Bristol 45.5 - AiniA
Join Date: May 2006
Thanked 94 Times in 82 Posts
Rep Power: 10
Interesting groupings and I agree that there is no generally accepted definition of 'bluewater'. Some specific comments on your Trans-oceanic and Voyaging designations:
T-O - crossing an ocean is not remotely like crossing the biggest lake there is in terms of days from shelter, rescue possibilities, weather (assuming in both cases you are doing it at a good time of year. There should be no mention of high latitudes here at all - that is a different kettle of fish entirely. Until the pirates in the Indian Ocean problem, the routine circum nav (if there was such a thing) was in tropical or subtropical waters. Now you have to go around South Africa and you pick the best season for it and really listen to the weather. If you are doing a coconut milk run you still have long times at sea (more than 3000 miles to Marquesas for example) and will be in lots of places with no repair facilities - eg Galapagos, Vanuatu, whole bunch of other places that are certainly not off the beaten track.
Voyaging - see above, you also need the versatile sail plan. For either you need really good ground tackle.
I think a better grouping of the last two would be something like 'Extended cruising' which is what we are doing. We are going off the beaten track at times - for example, we went to Easter Island from Galapagos instead of Marquesas but basically looking for a circumnav that is as non-dramatic and pleasant as possible. BTW, I think you need to add a very stout rig and reliable self-steering to both. We got knocked down (not talking Cape Horn - it was something like 400 miles from Tahiti) and just read a friend's blog. Their autopilot quit 6 days from Durban, South Africa and their spare they could not get to work either. Six days of handsteering with a 2-person crew is not something you want to do too often in life.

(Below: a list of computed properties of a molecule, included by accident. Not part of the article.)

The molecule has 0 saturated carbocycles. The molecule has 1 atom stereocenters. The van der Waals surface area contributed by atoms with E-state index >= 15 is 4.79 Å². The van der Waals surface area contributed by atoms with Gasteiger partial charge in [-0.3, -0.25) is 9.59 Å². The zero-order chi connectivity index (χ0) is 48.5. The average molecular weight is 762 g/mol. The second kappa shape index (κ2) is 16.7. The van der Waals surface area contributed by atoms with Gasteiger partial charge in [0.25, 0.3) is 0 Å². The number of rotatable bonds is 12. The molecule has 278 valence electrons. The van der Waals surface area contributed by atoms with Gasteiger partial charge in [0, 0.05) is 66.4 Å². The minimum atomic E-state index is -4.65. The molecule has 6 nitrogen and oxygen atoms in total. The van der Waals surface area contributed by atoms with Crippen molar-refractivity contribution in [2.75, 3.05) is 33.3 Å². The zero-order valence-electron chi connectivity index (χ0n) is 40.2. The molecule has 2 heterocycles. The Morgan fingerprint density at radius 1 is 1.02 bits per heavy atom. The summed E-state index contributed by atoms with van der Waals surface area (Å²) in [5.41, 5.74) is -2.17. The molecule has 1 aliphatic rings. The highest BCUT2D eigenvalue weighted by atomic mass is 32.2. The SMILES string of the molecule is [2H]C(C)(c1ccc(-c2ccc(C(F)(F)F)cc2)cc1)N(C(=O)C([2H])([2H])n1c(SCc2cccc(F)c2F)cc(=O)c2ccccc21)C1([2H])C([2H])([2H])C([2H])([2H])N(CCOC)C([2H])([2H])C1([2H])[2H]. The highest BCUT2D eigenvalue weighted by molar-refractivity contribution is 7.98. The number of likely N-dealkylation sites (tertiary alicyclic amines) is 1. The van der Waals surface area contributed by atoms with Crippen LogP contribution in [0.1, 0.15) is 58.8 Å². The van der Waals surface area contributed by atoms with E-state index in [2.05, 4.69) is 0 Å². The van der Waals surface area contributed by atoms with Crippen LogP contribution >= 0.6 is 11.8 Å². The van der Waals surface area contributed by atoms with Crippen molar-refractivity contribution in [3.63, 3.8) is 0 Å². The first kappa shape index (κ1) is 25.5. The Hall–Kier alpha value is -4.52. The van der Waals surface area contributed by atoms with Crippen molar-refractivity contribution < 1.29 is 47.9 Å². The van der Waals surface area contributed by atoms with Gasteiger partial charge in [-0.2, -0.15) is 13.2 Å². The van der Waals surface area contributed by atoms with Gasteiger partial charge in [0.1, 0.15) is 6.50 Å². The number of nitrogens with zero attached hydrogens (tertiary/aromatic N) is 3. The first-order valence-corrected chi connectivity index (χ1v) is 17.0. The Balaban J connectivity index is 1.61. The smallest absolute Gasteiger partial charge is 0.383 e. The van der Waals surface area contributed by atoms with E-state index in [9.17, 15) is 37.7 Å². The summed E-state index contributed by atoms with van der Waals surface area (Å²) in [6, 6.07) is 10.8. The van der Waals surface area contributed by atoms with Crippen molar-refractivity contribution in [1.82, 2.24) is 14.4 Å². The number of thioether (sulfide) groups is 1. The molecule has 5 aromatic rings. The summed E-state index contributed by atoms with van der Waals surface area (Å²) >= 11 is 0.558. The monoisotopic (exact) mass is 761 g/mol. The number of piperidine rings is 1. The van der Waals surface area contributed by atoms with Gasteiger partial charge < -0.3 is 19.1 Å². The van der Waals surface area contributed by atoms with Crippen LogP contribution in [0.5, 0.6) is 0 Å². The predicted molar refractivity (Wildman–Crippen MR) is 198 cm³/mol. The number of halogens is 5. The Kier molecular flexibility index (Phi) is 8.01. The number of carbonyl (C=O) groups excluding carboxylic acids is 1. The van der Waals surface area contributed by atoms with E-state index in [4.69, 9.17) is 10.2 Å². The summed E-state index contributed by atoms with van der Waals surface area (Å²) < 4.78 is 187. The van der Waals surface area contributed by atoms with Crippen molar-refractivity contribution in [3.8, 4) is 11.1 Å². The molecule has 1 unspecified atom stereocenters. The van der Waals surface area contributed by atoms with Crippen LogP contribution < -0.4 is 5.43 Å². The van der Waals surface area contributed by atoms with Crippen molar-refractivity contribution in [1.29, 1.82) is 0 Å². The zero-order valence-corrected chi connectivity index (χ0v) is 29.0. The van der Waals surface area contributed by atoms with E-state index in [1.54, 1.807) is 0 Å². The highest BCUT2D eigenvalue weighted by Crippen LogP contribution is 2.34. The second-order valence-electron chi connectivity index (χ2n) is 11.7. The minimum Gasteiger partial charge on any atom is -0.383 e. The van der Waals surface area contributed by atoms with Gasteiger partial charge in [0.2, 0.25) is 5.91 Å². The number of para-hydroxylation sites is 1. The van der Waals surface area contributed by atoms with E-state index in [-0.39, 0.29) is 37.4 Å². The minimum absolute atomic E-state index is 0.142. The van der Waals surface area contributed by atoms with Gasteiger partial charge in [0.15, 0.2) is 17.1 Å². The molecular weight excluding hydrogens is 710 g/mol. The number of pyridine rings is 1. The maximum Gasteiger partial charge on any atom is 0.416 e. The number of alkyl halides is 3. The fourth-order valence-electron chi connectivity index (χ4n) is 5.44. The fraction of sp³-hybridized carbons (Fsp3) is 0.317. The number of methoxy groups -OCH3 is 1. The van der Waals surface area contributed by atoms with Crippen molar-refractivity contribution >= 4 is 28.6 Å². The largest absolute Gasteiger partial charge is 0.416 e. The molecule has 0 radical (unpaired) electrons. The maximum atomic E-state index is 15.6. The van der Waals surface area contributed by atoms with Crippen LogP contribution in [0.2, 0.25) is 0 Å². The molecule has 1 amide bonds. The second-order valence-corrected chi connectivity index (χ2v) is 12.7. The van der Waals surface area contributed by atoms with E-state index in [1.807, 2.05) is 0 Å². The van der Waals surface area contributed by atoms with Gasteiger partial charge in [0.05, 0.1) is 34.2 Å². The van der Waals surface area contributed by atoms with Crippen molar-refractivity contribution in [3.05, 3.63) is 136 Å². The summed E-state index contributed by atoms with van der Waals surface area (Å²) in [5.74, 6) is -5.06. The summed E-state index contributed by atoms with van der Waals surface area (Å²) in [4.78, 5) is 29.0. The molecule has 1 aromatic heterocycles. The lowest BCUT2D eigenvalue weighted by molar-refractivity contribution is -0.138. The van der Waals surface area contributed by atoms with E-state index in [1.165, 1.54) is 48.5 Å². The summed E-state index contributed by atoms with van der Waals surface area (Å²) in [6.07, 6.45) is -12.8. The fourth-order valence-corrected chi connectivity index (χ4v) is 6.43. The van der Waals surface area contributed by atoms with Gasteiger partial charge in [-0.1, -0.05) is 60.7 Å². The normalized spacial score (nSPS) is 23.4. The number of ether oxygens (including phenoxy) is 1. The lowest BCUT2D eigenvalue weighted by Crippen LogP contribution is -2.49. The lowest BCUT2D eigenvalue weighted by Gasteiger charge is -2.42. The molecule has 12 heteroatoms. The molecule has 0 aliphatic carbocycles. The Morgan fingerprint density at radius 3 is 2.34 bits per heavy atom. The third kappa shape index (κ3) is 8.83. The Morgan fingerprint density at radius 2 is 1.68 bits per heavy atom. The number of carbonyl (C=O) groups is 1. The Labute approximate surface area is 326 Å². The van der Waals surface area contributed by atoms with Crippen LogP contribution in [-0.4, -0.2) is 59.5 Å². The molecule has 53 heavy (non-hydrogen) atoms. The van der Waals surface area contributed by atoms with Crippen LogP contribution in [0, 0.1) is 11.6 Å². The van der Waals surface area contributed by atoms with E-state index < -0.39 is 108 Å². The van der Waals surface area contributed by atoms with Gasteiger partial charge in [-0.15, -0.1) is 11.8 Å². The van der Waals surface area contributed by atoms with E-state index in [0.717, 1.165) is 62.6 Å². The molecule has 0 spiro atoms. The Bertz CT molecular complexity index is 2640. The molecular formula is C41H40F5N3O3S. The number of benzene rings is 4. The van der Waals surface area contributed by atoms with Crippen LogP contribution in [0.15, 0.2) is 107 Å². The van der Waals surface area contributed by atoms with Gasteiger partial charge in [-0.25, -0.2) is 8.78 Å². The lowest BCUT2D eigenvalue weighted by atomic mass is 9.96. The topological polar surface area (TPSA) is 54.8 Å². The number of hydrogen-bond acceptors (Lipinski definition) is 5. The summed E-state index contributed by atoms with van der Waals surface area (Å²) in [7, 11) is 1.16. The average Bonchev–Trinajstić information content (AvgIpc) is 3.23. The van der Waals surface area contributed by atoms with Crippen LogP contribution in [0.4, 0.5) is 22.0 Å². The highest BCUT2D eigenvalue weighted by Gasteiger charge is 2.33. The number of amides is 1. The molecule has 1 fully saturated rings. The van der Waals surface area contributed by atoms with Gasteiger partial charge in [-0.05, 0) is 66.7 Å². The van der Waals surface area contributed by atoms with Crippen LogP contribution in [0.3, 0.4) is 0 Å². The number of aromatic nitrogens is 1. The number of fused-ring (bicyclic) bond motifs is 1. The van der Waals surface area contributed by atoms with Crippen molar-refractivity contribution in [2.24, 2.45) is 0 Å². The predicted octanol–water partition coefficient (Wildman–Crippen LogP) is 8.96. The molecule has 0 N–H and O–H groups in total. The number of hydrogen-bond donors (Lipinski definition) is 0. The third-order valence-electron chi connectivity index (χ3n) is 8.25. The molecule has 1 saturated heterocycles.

The second group I would call 'Expedition Cruising' for lack of a better term. These are the folks who go around Cape Horn or visit Baffin Island or the Aleutians (typically high latitudes). Their needs (rugged boat, self-sufficiency) are similar to the extended cruisers, just that much more so.
Also, your description of racing boats needs to be extended, but I will let racers do that.
Heading back to Lake Ontario for this summer. Ainia is back in North America for the first time since 2010. Currently in Long Island Sound.